The property markets of Europe are diverse but there are nine macro trends that we anticipate will be universal across the continent over the next 12 months.
1. Although the economic impacts are hard to quantify, the shockwaves from 2016’s political changes continue to reverberate. With elections due in Germany, France, the Netherlands and possibly Italy this year, further upheaval may be forthcoming, although voters may be more wary of supporting populist parties having witnessed events in the US and knowing that the UK is facing the likelihood of a ‘hard’ Brexit.
2. Property yields may harden by 60 basis points on average across Europe but Eurozone property will continue to be prominent on investors’ radars given the spread between prime office yields and bond yields.
3. With more readily available prime assets, competition less fierce, yields higher and solid fundamentals, investors are likely to look beyond central business districts for opportunities in secondary locations. This links to...
4. Speculative development which is on the cards again in core markets. Prime space is scarce, with some companies being forced to relocate out to suburban locations, which often offer the only newly developed large-scale office space available. With most of 2017’s forthcoming space pre-let there are opportunities for both tenants and investors to forward fund projects in peripheral areas.
5. Demand for small logistics units near city centres will continue to rise, boosted by online retailing. Investors are likely to concentrate on large European hubs such as London, Paris, Stockholm and Dusseldorf where retail sales growth will be highest.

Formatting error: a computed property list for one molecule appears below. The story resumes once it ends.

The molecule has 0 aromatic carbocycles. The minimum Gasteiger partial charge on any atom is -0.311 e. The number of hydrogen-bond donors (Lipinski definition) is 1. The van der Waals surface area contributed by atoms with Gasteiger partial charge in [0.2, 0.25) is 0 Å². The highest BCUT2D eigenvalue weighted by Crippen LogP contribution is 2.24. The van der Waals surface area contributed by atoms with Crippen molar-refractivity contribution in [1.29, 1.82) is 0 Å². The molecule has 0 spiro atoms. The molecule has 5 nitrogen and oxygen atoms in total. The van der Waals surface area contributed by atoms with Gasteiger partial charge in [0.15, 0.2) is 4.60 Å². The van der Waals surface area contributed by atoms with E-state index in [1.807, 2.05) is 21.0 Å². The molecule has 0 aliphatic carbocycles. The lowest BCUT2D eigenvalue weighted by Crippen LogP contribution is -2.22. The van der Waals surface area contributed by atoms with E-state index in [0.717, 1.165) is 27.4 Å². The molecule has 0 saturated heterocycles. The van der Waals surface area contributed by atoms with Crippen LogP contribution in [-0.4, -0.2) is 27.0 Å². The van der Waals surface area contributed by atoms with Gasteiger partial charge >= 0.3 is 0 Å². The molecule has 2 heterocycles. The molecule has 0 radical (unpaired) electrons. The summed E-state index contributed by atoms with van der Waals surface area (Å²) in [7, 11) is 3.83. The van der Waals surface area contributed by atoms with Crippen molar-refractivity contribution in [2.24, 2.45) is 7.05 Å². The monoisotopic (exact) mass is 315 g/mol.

6. Prime convenience and ‘experience’ destinations will be the strongest performing retail locations. Consumers are looking to either shop ‘next door’, where their demands can immediately be met, or visit out-of-town centres with strong food and beverage and leisure offers, where shopping forms just one part of the experience.
7. Investors will increasingly focus on assets linked to demographic trends where demand continually exceeds supply. While in more established markets yield gaps for these assets have converged with traditional commercial assets, they provide long-term stable cash flows and competitive opportunities are still available in markets such as care homes in Germany, France and Finland and private clinics in France.
8. As the need for data centres is likely to escalate exponentially across Europe in the next five years, a growing number of investors are looking at this new asset class. Hotspot markets include the Nordics, UK and Belgium, where demand for both supersized and multi-tenanted facilities is increasing.
9. The buzz around co-working spaces refuses to fade. Initially attractive to start-ups and solo workers, larger corporations are also recognising the benefit of co-working. Demand for such spaces continues to be strong in locations such as Spain, Germany France, Italy, UK, the Netherlands and Belgium.